by Steve Phipps

4 Questions and Actions To Get Your Marketing Unstuck

January 16, 2019 | Marketing

Once upon a time marketing was pretty straight forward. You had a few options to choose from: yellow pages, direct mail, print, trade shows, perhaps radio or television, and maybe a few other options. That has changed drastically today – the number of channels and tools are mind-numbing. Here are just a few of the additional options available:

  • All the traditional channels mentioned above
  • Websites (which need to be responsive for mobile devices)
  • Online advertising (PPC ads, banner ads -including retargeting, social media ads, etc.)
  • Email marketing
  • Social media (Facebook, Twitter, LinkedIn (of course), Pinterest, Instagram, etc.)
  • Video (YouTube, Vimeo)
  • Blogging (including platforms like WordPress, Medium, and Tumblr)
  • Marketing automation (Infusionsoft, HubSpot, Marketo)
  • Analytics
  • Online reviews
  • Location and proximity-based services
  • Mobile marketing
  • And on and on…

Marketing is becoming more fragmented and more complex and is more dependent on technology than ever before. And technology is also changing the way that people (i.e., customers and prospects) are buying, researching, and communicating with others. This means that our marketing has to change along with our customers.

In his book What’s the Future of Business, Brian Solis points out the change in how people are influenced in the buying process:

“In an increasingly social and mobile world, the ability to influence decisions reaches beyond search, in-store, and traditional media. While traditional media’s influence is trending downward, not surprisingly, mobile and social are trending upward.”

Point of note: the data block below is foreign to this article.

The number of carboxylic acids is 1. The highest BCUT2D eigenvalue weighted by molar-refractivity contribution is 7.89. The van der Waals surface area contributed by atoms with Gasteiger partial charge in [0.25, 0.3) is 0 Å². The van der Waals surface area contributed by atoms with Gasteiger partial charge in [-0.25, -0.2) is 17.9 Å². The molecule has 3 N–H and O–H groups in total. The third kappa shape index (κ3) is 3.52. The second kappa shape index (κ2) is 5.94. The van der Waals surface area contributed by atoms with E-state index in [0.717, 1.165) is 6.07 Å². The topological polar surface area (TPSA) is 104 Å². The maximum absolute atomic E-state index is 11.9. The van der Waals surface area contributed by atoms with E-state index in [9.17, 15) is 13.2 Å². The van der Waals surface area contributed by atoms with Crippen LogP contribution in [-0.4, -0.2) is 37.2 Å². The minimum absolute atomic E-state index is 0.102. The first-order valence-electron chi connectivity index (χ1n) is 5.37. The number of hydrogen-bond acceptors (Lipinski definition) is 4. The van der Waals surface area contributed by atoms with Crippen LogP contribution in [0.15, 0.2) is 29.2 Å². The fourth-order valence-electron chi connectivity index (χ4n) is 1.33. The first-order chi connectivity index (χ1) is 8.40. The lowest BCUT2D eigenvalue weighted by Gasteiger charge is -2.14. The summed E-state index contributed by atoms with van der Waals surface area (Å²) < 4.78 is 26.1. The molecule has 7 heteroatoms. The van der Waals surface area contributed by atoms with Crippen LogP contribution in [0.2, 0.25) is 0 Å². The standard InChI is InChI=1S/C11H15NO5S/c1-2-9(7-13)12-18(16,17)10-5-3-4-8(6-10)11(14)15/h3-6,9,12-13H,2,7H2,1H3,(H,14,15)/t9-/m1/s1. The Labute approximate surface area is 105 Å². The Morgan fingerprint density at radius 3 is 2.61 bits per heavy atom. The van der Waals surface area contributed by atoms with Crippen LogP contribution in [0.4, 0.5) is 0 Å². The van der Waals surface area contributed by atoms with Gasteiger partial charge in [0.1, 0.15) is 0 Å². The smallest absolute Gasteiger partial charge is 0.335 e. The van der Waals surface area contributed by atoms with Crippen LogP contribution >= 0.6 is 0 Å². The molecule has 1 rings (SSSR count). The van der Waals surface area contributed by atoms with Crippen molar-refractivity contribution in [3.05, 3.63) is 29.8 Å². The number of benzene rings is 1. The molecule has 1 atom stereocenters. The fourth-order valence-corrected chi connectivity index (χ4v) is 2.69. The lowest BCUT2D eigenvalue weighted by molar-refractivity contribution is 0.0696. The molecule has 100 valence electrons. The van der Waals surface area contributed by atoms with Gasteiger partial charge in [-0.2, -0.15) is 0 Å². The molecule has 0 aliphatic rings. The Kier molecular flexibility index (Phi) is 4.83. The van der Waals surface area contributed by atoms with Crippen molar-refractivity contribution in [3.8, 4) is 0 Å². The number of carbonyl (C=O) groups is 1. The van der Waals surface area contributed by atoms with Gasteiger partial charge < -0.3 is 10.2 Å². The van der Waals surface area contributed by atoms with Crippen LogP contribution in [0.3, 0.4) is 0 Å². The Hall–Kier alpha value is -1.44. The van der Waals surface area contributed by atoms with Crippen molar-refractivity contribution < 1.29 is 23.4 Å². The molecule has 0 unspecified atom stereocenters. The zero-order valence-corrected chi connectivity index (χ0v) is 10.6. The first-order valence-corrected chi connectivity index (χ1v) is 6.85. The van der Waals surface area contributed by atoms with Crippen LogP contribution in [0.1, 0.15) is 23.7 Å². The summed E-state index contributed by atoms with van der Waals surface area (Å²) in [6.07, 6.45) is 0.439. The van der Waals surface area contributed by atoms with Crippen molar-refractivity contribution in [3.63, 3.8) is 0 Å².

Within mobile and social there are multitudes of options for you to consider. There’s a good chance that you feel overwhelmed by all the choices, and rightfully so. Here are four questions to help you filter through the noise and make sound marketing decisions for your company and get your marketing unstuck.

1. Who are your customers?

“Seriously? This is the first question?” Yes, this is the first question. Your customers (and mine for that matter) are changing. Their needs and how they interact with their peers, competitors, customers, and vendors is always evolving. What was true about your customers last year may not be true for them this year.


  • Which type of smartphone does your customer use? iPhone, Android, or something else?
  • How does your customer like to be contacted? Phone, text, email, instant messaging, Twitter DM, LinkedIn message?
  • Do they value creativity or promptness more?
  • Which websites do they read for information?
  • Do they prefer to read content or watch a video?
  • Which of your competitors have they talked to in the past three months?
  • What do they tolerate about your company or your products?

Action: Sit down with some of your customers and have a good conversation with them. Find out their likes and dislikes and ask for ideas on how you can improve. Remember, business is ultimately built on a relationship of trust and listening is a great way to start building that foundation.


2. What do you want your customer’s experience to look like?